“I’ve walked out of stores hundreds of times because of her,” Taylor Myers confesses in a recent Facebook post that’s going viral.
She’s talking about her 4-year-old daughter Sophie, who has ADHD, a chronic condition that often leads to attention difficulty, hyperactivity, and impulsiveness. As a result, going to the store with Sophie can be a struggle, Myers admits. Her behavior is often exhausting and “relentless.”
“I know this,” Myers shared. “I live with it. Her ADHD and obsessive little heart gets on these subjects of things she finds unjust and wrong and it doesn’t stop until she eventually falls asleep or something very dramatic happens to snatch the attention off the obsessed about subject.”
Her obsession today? A bag of chips.
But this time, Myers didn’t leave the store — even though her daughter was doing handstands in the cart and whining incessantly. And what happened next has led to an overwhelming response from strangers across the Internet.
“We stood in line for several minutes,” Meyers writes, “me ignoring her whining and refusing to give in. What’s giving in to bad behavior going to do but reinforce the bad behavior?”
The mom of two went on to share that she told Sophie — for the tenth time — to sit down; and that’s when she heard a woman in line behind her say, “Oh, for Christ’s sake give her a cookie so she’ll shut up!”
“I could’ve responded in a nicer way,” Myers continued. “I could’ve explained to her that my 4-year-old has pretty severe ADHD, I raise both my children alone, I’m doing my best, and had no choice but to wait it out for the groceries.”
But what Myers did next surprised even herself — and has strangers cheering.
“Instead, I heard, ‘She’s 4 years old and you need to mind your own f***ing business’ come out of my mouth.”
While Myers quickly opted for self-check out to get away from the woman, she confessed that the moment weighed upon her. Because she’s tired of being that person. You know, “the person with the misbehaving child,” she explains. “The person who seems lazy because they’re ignoring the behavior. The person who knows doing anything but ignoring it is only going to make it worse. By the time I made it to self check out, tears are pouring down my face. I’ve lost it. I’m angry, my feelings are hurt, I’m offended, and I’m just freakin’ sad that I can’t have one good experience in a store with my children.”
Then a small miracle happened.
As Myers scanned her groceries, a woman approached her, asking Sophie questions to keep her distracted as well as support Myers’ decision to not buy the chips. “You have to be good for your mommy,” the woman told Sophie. “She needs you to be good for her. I have a little girl just like you.”
Myers simple yet moving post resonated with thousands, with over 481,000 likes and over 141,000 shares as of this writing. And I suspect those that empathized with her experience the most are moms just like myself.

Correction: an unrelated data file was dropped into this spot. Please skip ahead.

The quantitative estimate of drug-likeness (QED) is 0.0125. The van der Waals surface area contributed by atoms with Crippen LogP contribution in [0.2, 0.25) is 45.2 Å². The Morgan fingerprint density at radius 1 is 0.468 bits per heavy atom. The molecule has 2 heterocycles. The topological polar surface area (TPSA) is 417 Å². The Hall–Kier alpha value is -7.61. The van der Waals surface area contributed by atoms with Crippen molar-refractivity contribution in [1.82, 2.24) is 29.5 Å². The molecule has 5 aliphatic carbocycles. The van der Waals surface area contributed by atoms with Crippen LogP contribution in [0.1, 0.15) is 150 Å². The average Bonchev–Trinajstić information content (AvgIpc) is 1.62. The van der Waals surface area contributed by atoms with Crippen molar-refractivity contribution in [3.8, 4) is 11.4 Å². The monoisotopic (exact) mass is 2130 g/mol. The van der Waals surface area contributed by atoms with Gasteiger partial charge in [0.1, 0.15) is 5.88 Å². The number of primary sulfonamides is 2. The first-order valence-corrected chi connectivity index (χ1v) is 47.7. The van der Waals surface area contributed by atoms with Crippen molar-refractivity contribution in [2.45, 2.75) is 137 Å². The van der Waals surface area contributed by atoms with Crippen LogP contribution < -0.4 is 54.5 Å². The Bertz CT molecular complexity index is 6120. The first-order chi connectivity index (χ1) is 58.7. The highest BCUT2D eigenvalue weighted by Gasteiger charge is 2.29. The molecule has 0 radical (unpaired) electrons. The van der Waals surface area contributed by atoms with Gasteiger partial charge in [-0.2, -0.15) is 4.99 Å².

Like Myers, I have a child with special needs, and I too have felt the weight of those who judge me based on behaviors my child often cannot control. I am “the person” too — the one who struggles in public to balance doing what’s best for my child while staying composed and focused on the task at hand.
My child is also 4, but looks about as big as a 6-year-old. And while I have come to terms with his diagnosis myself, Sensory Processing Disorder, strangers at the store often don’t understand why a child of my son’s size is running his fingers in the grout between floor tiles (oblivious to nearby shoppers), speaking very loudly even though I’m very close to him, or holding back tears because a store employee’s walkie-talky blared too loudly.
My family has often been the subject of side-eyes, second glances, and discipline “suggestions” from strangers. Once, a woman loudly shushed and glared at my son as he excitedly asked me if we could venture down to the children’s department of the library, a place where there’s a play area for him to burn energy. Another time, when interviewing a potential new pediatrician, the doctor asked my girls to introduce themselves to her, and then interrupted them saying, “I couldn’t hear you because of Mr. Nosy” — while cocking her head toward my son. (Obviously, she wasn’t a good candidate.)
Being a mother to any child has its own unique challenges, but I truly believe most moms are trying their very best. The very last thing any of us need is someone’s uninvited “constructive” criticism, or worse, belligerent judgment aimed at innocent children and hard-working mommies.
Myers concludes her post with some serious #MomTruth — one we could all stand to be reminded of:
“It only takes one comment to break someone down. You never know what someone’s going through. You never know the problems a child has that causes them to misbehave and unless you know the struggle of being a parent to a child like mine, you cannot judge me. But it also takes one small act of kindness to make a mama feel comfort and validation. Thank you to the woman in Walmart today, for showing that kindness to my children and I. Thank you for walking us out. Thank you for backing me up. Mamas have to stick together.”